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MORS PERNICIOSORUM
GRATISSIMA.

THE DEATH OF EVIL PEOPLE IS A GREAT JOY

Bestia noxia sus, quae spes intercipit anni:[1]
Viva nocet tantým mortua tota iuvat.
Ergo ubi mactatur brumali mense Decembri:
Purpureamque animam guttura secta vomunt:
Vir Mulier, Pueri impexi innuptaeque Puellae
Conveniunt, gaudent, Laetaque flamma micat.
Dividitur corpus membratim, Otaria, Pernae,
Cauda, caput, xenio distribuenda novo.
Flatilis in partem vesica venit puerorum.
Caetera proficuis exta parata cibis.
Sic ubi quis periit Epicuri[2] de grege porcus:
Cui Deus est venter: pro sale cui anima:
Omnia qui vivus vertit sursum, atque dťorsum:
Congereret ventri quo malŤ versa suo:
Plauditur. & cunctis eius gratissima mors est:
Qui vixit coeno deditus, atque gulae.
Nam multi pascuntur eo, quo pinguit unus.
Cým corpus multis unius interiit
Incipit & prodesse simul, cým desinit esse
Ignavus vivens, mortuus utilior.

The BEAST is a dangerous sow who cuts off the hope of the year: alive, she only harms; while dead, she helps with every part. So, once she’s cut down in the solstitial month of December and her throat pours out life’s scarlet frothy breath, man and wife, uncombed boys and unmarried girls come together, rejoice, and the auspicious flame leaps high. Her body is butchered limb by limb; her ears, hams, tail,and head are to be distributed anew as presents. Her inflated bladder goes to the children; the rest of her innards are made into healthy food. SO THUS, whenever any man of Epicurus’ sty should pass away - a man whose god is his stomach, and for whom life and breath are as salt - who while alive turns everything topsy-turvy to pile it all bottoms-up in his belly, applause breaks out, and his death is very welcome to all and sundry, for he devotes himself to filth and the gullet. For many men live off what goes to fatten one, when the body of one perishes for the many. He begins to help when he ceases to be: slothful in life, more useful when he’s dead.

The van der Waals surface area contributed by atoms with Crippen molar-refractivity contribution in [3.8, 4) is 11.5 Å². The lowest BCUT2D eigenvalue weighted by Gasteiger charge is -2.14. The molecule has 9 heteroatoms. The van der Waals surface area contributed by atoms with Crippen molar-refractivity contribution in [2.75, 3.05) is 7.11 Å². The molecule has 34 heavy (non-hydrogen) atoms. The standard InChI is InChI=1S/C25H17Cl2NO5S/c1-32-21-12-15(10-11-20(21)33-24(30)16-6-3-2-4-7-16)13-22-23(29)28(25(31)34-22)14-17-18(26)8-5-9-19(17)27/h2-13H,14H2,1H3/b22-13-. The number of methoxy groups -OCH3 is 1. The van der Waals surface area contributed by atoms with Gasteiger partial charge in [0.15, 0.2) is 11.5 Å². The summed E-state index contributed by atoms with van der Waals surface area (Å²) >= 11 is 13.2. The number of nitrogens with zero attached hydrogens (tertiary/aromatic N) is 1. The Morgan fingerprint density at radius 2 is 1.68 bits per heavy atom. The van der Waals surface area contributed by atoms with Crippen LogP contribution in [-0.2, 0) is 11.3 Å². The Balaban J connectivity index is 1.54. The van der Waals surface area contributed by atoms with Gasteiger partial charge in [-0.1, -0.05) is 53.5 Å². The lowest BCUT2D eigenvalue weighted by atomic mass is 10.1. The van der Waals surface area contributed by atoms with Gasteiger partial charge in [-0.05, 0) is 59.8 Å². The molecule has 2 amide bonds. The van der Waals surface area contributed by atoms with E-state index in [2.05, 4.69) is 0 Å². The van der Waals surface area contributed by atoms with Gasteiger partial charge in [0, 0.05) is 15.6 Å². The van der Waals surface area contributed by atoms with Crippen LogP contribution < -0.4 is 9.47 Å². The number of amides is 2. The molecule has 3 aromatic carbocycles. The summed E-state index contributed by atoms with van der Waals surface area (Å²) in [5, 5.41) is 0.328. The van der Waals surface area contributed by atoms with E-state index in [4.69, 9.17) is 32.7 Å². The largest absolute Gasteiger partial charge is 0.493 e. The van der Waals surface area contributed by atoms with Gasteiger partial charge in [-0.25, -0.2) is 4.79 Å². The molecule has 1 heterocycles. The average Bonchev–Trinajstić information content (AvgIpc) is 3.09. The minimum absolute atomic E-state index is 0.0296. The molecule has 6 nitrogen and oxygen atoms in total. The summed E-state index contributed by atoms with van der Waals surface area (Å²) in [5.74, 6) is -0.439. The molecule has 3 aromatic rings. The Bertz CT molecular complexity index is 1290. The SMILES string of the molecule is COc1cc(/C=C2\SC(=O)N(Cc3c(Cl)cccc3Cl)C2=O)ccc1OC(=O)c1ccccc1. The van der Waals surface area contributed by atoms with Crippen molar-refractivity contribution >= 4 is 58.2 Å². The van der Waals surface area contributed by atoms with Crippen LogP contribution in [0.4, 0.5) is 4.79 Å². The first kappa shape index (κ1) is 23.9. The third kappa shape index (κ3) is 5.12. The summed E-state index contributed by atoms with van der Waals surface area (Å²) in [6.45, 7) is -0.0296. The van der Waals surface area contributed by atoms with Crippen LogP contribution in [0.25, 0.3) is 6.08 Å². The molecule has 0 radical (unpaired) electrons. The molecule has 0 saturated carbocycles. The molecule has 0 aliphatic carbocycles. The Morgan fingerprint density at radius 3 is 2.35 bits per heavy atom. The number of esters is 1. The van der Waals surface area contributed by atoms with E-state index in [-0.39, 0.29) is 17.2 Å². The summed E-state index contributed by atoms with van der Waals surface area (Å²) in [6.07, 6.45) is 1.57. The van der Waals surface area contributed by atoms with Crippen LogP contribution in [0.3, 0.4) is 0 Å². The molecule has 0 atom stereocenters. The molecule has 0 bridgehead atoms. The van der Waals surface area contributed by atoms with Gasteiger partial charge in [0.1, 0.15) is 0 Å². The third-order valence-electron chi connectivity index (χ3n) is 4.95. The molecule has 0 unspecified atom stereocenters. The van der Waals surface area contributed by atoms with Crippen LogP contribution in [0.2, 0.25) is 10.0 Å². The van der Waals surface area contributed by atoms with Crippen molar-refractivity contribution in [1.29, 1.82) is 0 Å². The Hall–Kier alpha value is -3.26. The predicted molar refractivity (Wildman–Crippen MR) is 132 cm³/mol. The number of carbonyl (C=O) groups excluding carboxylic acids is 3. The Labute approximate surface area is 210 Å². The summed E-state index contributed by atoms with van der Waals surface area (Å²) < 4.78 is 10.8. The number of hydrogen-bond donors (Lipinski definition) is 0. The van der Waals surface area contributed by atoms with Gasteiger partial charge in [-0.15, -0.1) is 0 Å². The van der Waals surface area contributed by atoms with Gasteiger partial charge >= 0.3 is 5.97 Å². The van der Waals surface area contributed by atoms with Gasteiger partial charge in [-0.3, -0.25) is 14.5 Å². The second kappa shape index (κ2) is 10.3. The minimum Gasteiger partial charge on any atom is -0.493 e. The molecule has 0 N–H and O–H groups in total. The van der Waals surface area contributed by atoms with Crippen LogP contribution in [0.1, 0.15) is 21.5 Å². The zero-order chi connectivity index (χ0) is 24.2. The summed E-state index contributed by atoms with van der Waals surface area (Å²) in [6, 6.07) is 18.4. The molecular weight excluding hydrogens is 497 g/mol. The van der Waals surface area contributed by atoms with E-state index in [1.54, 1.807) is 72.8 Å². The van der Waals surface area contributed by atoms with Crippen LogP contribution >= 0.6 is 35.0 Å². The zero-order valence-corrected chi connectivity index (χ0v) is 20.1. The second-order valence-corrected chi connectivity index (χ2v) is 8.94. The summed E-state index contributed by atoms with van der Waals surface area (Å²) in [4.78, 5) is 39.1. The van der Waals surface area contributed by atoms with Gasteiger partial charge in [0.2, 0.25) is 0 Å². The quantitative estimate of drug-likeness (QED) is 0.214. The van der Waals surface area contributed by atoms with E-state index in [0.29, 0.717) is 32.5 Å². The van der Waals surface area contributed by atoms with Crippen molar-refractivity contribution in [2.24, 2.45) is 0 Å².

Notes:

1.i.e., the harvest; cf. Ovid, Metamorphoses, 15.113.

2.Epicurus: moral and natural philosopher (4th century BC), stressed materialism, pleasure and anti-superstition.



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